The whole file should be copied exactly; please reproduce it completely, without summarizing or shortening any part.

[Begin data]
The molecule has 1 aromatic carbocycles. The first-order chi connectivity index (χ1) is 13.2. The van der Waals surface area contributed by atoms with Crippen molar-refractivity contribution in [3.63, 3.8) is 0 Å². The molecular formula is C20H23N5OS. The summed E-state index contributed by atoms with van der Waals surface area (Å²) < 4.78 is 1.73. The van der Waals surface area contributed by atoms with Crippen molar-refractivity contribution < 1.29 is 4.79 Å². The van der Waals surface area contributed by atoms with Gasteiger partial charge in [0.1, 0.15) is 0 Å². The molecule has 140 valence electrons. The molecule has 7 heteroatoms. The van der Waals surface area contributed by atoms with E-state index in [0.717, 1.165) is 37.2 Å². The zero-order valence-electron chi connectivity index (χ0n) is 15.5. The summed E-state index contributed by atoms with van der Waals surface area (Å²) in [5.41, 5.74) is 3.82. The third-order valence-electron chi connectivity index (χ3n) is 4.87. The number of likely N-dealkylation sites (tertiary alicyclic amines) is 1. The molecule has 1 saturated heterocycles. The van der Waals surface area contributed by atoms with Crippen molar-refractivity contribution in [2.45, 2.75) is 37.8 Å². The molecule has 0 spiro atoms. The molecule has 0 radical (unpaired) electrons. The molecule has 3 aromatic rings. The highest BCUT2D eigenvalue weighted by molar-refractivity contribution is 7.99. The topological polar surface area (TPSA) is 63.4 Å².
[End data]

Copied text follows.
The molecule has 1 aromatic carbocycles. The first-order chi connectivity index (χ1) is 13.2. The van der Waals surface area contributed by atoms with Crippen molar-refractivity contribution in [3.63, 3.8) is 0 Å². The molecular formula is C20H23N5OS. The summed E-state index contributed by atoms with van der Waals surface area (Å²) < 4.78 is 1.73. The van der Waals surface area contributed by atoms with Crippen molar-refractivity contribution < 1.29 is 4.79 Å². The van der Waals surface area contributed by atoms with Gasteiger partial charge in [0.1, 0.15) is 0 Å². The molecule has 140 valence electrons. The molecule has 7 heteroatoms. The van der Waals surface area contributed by atoms with E-state index in [0.717, 1.165) is 37.2 Å². The zero-order valence-electron chi connectivity index (χ0n) is 15.5. The summed E-state index contributed by atoms with van der Waals surface area (Å²) in [5.41, 5.74) is 3.82. The third-order valence-electron chi connectivity index (χ3n) is 4.87. The number of likely N-dealkylation sites (tertiary alicyclic amines) is 1. The molecule has 1 saturated heterocycles. The van der Waals surface area contributed by atoms with Crippen molar-refractivity contribution in [2.45, 2.75) is 37.8 Å². The molecule has 0 spiro atoms. The molecule has 0 radical (unpaired) electrons. The molecule has 3 aromatic rings. The highest BCUT2D eigenvalue weighted by molar-refractivity contribution is 7.99. The topological polar surface area (TPSA) is 63.4 Å².